The Cynics Corner

Gene Roddenberry's Andromeda

"Lava and Rockets"

by David E. Sluss

17 February 2002

 
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THE BOTTOM LINE
: Though this episode is salvaged somewhat by engaging B- and C-stories, its A-story could be the prototype for the "New Andromeda," with plenty of mindless "action" for Hunt, supported by idiotic banter masquerading as characterization.

CYNICS CORNER RATING: 6.25 (D)

CONTINUITY OF THE WEEK: Enjoy it while you can, because it sounds like it'll be going out the door faster than Kenneth Lay's Enron stock. I definitely appreciated and was surprised by the immediate follow-up to the introduction of New Trance last week in "Ouroboros." Harper's reaction to the situation is perfectly understandable, and Beka's pragmatic attitude, even if she is also rattled by Trance, is in character as well. And I can't help but wonder if Beka's "You don't have to like New Trance..." line wasn't a subtle dig at the folks who insisted on Trance's transformation in the first place – subtle enough that the targets didn't get it, of course...

The odd couple of Tyr and Rommie also worked pretty well, and it briefly addressed Hunt's confiscation of Drago Museveni's remains in "Una Salus Victus." It also gave more evidence supporting the theory that Tyr has been going soft of late. Rommie's dismissal of Tyr's manifesto as a "massive rationalization" may indeed be on target, if Tyr's barely subdued celebration when Hunt survived the explosion of the tourist barge is any indication. The Tyr/Rommie story degenerates into Action Hour stuff about midway through, but overall it's worthwhile material.

LAUGH LINE OF THE WEEK: Most any line from Hunt's A-story could qualify. The dialog consisted almost entirely of phony, cliched, "action movie" banter, none of which was remotely convincing. Molly comes across as an unlikable smartass, and Hunt as a man incapable of any kind of high-level reasoning ("Me good guy. Them bad guys. You girl. Arr!"). This is not characterization, it's character assassination. Unfortunately, this seems to be the level of writing the New Andromeda is aiming for, and it looks as if it will succeed.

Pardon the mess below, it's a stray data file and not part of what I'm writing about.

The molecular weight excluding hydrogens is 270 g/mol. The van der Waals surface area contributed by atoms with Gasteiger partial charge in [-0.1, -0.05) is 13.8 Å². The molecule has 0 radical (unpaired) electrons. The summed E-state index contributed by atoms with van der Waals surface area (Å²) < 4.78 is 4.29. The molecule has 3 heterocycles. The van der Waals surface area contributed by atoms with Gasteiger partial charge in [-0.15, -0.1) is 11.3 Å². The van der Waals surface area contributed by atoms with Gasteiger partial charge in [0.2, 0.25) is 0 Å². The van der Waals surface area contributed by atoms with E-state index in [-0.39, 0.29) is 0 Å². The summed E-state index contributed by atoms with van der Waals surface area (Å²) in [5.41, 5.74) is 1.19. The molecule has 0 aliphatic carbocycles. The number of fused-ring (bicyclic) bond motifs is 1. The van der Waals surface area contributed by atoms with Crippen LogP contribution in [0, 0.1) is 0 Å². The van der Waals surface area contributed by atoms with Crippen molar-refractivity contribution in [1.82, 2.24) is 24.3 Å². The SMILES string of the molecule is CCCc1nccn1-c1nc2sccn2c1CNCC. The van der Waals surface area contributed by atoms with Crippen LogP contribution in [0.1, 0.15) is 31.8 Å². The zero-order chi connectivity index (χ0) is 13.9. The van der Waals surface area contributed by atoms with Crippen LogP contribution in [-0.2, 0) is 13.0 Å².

NEW COSTUMING OF THE WEEK: Rommie's new costume, apparently yet another variant of the High Guard break-dancer from hell uniform, looked a bit "busy," and seems contrary to Andromeda's increasingly enforced policy of "If it's not popping out, why isn't it?" Mixed messages...

ACTION HOUR ACTION OF THE WEEK: There are two major Action sequences this week. The first has Hunt going Kung Fu on several abusive security personnel. This sequence features the usual Andromeda suspects of Super-Slo-Mo and a casual disregard for consequences; some of the officers seemed to be seriously injured, possibly killed, and that can't be good for Hunt's Commonwealth Crusade, even if they were corrupt. But then, how did he think he was going to get his force lance through the checkpoint? On the other hand, in this "post-September 11th" era in which a lot of TV and movie scripts are being sanitized, perhaps Andromeda should be praised for its unapologetic portrayal of a hero beating up airport security guards and then running with his weapon through a beeping X-ray machine. Maybe not...

The second Action scene has Tyr and Rommie facing several Origami goons. The Origami, like the Magog and Kalderans before them, are tailor-made as Andromeda villains: faceless, nonverbal, cartoonish cannon fodder for the writers and characters. The ensuing Action has Rommie doing the Matrix thing again, as in "All Too Human," and the usual freewheeling carnage. One Origami is even thrown through a plate glass window! Tyr then acts like an idiot, not bothering to roll the bodies of the apparently dead Origami, and only survives because of the sacrifice of his kludge associate, in a typical "final shot by the seemingly dead goon, only someone else stepped in front of it," sequence, a shtick coincidently (?) seen in this week's Enterprise, "Shadows of P'Jem," as well.

COMMONWEALTH SCANDAL OF THE WEEK: Hunt was thinking from somewhere "south of the border" when he arranged for Molly's entry into the new High Guard Academy. It seems to set a bad precedent for a man of Hunt's position in the New Commonwealth (i.e. God) to grease the bureaucratic wheels for a girl he's banging. It only reinforces the series' fairly consistent, if unintended, portrayal of the Commonwealth as arrogant, slothful, and corrupt. Frankly, most evidence to date suggests that the Commonwealth got what it deserved, and that the galaxies are better off without it.

CONTRIVANCE OF THE WEEK: Hunt and Molly escape from the Origami for a while by flying into the atmosphere of a volcanic planet called Hauken Venya (or was it "How Convenient?"), and luring the enemy vessels over an erupting volcano. They subsequently crash mere meters away from a lava pit with no apparent effect on the ship. Pretty tough for a tour vessel. And a damn good air conditioner, apparently.

RECYCLING OF THE WEEK: "A mysterious enemy is trying to get us"; "We'll be hearing from them again, I just know it." Wasn't this the Restorian plot from last year?

CLICHE OF THE WEEK: She's unconscious and needs mouth-to-mouth! Why not a vigorous chest massage while you're at it...
  

Previous: "Ouroboros"
Next: "Be All My
Sins Remembered
"
NEXT WEEK: Beka's Borg Boyfriend's Back. Bleah...

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This review is copyright 2002 David E. Sluss
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